Let the Music Play

on Thursday, 11 March 2010
I've always wondered how it was like to include songs into your lesson.

All the time when I studied in UPSI, the songs that we include into the lessons are either:

#1 A part of the lesson i.e. during the preparation stage or enrichment stage. Sometimes, just the induction set.

#2 A suggestopedic function. For those unfamiliar with this TESL jargon, it just means that it is something played in the background to make the learning environment soothing and conducive. For example, playing nice Mozart music while teaching. Of course, playing it softly in the background like how some high-end cafes play their background music.

Now I try to fit these 2 functions I've learned into my school environment.

#1 is going to be very difficult. If I were to introduce a song into the classroom, the song has to be very slow to begin with i.e. probably less than 60 words per minute. It would be slightly redundant to introduce a song that is already very popular among the students though I still think it's OK because most of the time, students only have heard of the song, knows the tune, but doesn't really know the lyrics to the song. Introducing lyrics and discussing about it's content would be very beneficial if students are very interested with a popular song but have no access to the lyrics.

I personally feel that it then demands a lot of time in the classroom. Sometimes, the song has to be played 3 times for students to fill in the missing words that I've blanked out in the lyrics sheet. Even when some of the words are common words, a common song would easily be more than 60 words per minute. Examples of popular songs that even my students will have heard are:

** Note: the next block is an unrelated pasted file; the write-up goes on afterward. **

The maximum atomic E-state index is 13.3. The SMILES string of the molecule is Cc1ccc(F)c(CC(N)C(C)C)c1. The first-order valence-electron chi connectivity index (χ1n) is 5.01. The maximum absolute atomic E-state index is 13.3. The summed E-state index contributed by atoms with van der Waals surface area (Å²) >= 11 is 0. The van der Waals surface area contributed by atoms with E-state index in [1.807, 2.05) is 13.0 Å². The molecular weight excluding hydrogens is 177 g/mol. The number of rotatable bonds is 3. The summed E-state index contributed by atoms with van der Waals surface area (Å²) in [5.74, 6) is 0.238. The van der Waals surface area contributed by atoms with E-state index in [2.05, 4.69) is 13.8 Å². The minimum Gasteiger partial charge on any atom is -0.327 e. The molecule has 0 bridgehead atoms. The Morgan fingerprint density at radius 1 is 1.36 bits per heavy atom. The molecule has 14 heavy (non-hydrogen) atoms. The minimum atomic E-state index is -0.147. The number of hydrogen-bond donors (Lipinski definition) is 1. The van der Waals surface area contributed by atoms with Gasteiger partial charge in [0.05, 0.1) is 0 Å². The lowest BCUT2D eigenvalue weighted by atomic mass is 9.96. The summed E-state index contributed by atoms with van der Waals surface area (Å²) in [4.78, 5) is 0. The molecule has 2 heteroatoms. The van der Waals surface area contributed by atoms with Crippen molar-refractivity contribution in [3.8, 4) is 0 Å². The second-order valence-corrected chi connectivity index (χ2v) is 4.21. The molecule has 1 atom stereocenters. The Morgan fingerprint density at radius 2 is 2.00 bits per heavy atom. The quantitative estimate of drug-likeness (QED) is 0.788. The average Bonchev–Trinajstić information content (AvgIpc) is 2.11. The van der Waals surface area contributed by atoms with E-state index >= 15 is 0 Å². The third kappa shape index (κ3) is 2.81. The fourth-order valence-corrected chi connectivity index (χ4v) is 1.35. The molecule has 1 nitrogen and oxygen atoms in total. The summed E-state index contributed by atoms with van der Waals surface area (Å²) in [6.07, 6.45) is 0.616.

Black Eyed Peas - Where is the Love?
Jason Mraz - I'm Yours

These songs although very popular and students obviously know the chorus in and out, are very quick and rap-like in their verses. Students who have very poor English listening skills and vocabulary will find it extremely difficult to catch it in just 2 rounds. Even suggested words at the side do not really register when there is a sheet of lyrics with a lot of words. They just can't keep up with the speed. Their thought process would be broken down like this:

1) Catch the tune and lyrics word per word
2) See an empty slot, prepare to look at word suggestions
3) Listen to the missing word
4) Try to remember the sound of the word (sometimes, it's a completely new word)
5) Find the word from the suggestion box
6) Write it down
7) Listen to where the song is at right now (now that it has passed a little bit)
8) Try to catch the word being sung and try to match the words by sight in the lyrics.

This is obviously going to be very difficult if you play a song that is more than 60 words per minute and going at a steady pace i.e. Where is the Love?

To me, the song can also be thought in the classroom as a lesson by itself. Teaching them how to sing 1 verse, getting them to remember the chorus' jingle and getting them to sing in unison. It would be a real miracle if I can get them to remember 1 verse of I'm Yours and get them to sing 1 verse and 1 chorus in unison.